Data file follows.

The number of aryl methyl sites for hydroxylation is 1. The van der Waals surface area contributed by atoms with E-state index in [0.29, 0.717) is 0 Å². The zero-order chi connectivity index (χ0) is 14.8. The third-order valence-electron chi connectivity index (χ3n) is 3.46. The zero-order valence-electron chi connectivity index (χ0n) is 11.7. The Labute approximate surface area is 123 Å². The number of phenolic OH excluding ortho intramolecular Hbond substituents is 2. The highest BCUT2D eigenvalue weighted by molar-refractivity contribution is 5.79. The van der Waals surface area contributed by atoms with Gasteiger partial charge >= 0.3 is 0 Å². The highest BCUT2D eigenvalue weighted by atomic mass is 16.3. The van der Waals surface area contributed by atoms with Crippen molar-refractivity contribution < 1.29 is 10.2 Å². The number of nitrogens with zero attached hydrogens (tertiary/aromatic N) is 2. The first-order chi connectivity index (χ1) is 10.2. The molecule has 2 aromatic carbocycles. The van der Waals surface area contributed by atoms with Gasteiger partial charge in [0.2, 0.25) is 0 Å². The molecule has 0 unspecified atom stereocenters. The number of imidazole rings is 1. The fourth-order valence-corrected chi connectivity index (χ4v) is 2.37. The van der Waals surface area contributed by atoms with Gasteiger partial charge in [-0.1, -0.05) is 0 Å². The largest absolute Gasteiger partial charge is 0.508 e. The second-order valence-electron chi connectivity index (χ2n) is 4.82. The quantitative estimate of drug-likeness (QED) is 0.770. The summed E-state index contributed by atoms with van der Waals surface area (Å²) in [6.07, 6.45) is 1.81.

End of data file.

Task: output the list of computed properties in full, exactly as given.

The number of aryl methyl sites for hydroxylation is 1. The van der Waals surface area contributed by atoms with E-state index in [0.29, 0.717) is 0 Å². The zero-order chi connectivity index (χ0) is 14.8. The third-order valence-electron chi connectivity index (χ3n) is 3.46. The zero-order valence-electron chi connectivity index (χ0n) is 11.7. The Labute approximate surface area is 123 Å². The number of phenolic OH excluding ortho intramolecular Hbond substituents is 2. The highest BCUT2D eigenvalue weighted by molar-refractivity contribution is 5.79. The van der Waals surface area contributed by atoms with Gasteiger partial charge >= 0.3 is 0 Å². The highest BCUT2D eigenvalue weighted by atomic mass is 16.3. The van der Waals surface area contributed by atoms with Crippen molar-refractivity contribution < 1.29 is 10.2 Å². The number of nitrogens with zero attached hydrogens (tertiary/aromatic N) is 2. The first-order chi connectivity index (χ1) is 10.2. The molecule has 2 aromatic carbocycles. The van der Waals surface area contributed by atoms with Gasteiger partial charge in [0.2, 0.25) is 0 Å². The molecule has 0 unspecified atom stereocenters. The number of imidazole rings is 1. The fourth-order valence-corrected chi connectivity index (χ4v) is 2.37. The van der Waals surface area contributed by atoms with Gasteiger partial charge in [-0.1, -0.05) is 0 Å². The largest absolute Gasteiger partial charge is 0.508 e. The second-order valence-electron chi connectivity index (χ2n) is 4.82. The quantitative estimate of drug-likeness (QED) is 0.770. The summed E-state index contributed by atoms with van der Waals surface area (Å²) in [6.07, 6.45) is 1.81.